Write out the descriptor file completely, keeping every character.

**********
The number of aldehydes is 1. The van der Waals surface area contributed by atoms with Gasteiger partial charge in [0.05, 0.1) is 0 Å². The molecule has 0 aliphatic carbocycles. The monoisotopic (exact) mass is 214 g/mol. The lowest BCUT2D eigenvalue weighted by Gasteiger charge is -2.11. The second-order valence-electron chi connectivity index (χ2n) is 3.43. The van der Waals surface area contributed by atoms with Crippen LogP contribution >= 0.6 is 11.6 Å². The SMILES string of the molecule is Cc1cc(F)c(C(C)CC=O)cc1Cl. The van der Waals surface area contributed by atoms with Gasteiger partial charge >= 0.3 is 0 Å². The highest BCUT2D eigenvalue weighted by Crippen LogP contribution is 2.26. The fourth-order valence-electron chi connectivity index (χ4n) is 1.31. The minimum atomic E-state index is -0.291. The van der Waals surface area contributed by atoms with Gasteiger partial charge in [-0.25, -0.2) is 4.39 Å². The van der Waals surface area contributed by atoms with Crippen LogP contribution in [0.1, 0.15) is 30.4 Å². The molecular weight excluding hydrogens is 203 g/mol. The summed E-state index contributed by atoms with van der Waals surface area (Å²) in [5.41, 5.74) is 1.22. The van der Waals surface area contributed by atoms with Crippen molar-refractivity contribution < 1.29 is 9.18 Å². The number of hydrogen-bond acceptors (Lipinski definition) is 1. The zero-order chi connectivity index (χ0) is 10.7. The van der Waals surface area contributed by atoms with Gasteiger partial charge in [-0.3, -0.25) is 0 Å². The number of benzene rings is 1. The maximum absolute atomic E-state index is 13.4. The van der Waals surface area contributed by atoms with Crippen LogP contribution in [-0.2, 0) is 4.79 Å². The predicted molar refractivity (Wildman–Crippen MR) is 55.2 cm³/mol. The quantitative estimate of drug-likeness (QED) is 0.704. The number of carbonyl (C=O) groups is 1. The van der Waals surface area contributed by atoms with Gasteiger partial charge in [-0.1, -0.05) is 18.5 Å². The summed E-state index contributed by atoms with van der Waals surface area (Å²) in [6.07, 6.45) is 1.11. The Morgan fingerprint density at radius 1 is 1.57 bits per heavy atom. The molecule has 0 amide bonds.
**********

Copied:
The number of aldehydes is 1. The van der Waals surface area contributed by atoms with Gasteiger partial charge in [0.05, 0.1) is 0 Å². The molecule has 0 aliphatic carbocycles. The monoisotopic (exact) mass is 214 g/mol. The lowest BCUT2D eigenvalue weighted by Gasteiger charge is -2.11. The second-order valence-electron chi connectivity index (χ2n) is 3.43. The van der Waals surface area contributed by atoms with Crippen LogP contribution >= 0.6 is 11.6 Å². The SMILES string of the molecule is Cc1cc(F)c(C(C)CC=O)cc1Cl. The van der Waals surface area contributed by atoms with Gasteiger partial charge >= 0.3 is 0 Å². The highest BCUT2D eigenvalue weighted by Crippen LogP contribution is 2.26. The fourth-order valence-electron chi connectivity index (χ4n) is 1.31. The minimum atomic E-state index is -0.291. The van der Waals surface area contributed by atoms with Gasteiger partial charge in [-0.25, -0.2) is 4.39 Å². The van der Waals surface area contributed by atoms with Crippen LogP contribution in [0.1, 0.15) is 30.4 Å². The molecular weight excluding hydrogens is 203 g/mol. The summed E-state index contributed by atoms with van der Waals surface area (Å²) in [5.41, 5.74) is 1.22. The van der Waals surface area contributed by atoms with Crippen molar-refractivity contribution < 1.29 is 9.18 Å². The number of hydrogen-bond acceptors (Lipinski definition) is 1. The zero-order chi connectivity index (χ0) is 10.7. The van der Waals surface area contributed by atoms with Gasteiger partial charge in [-0.3, -0.25) is 0 Å². The number of benzene rings is 1. The maximum absolute atomic E-state index is 13.4. The van der Waals surface area contributed by atoms with Crippen LogP contribution in [-0.2, 0) is 4.79 Å². The predicted molar refractivity (Wildman–Crippen MR) is 55.2 cm³/mol. The quantitative estimate of drug-likeness (QED) is 0.704. The number of carbonyl (C=O) groups is 1. The van der Waals surface area contributed by atoms with Gasteiger partial charge in [-0.1, -0.05) is 18.5 Å². The summed E-state index contributed by atoms with van der Waals surface area (Å²) in [6.07, 6.45) is 1.11. The Morgan fingerprint density at radius 1 is 1.57 bits per heavy atom. The molecule has 0 amide bonds.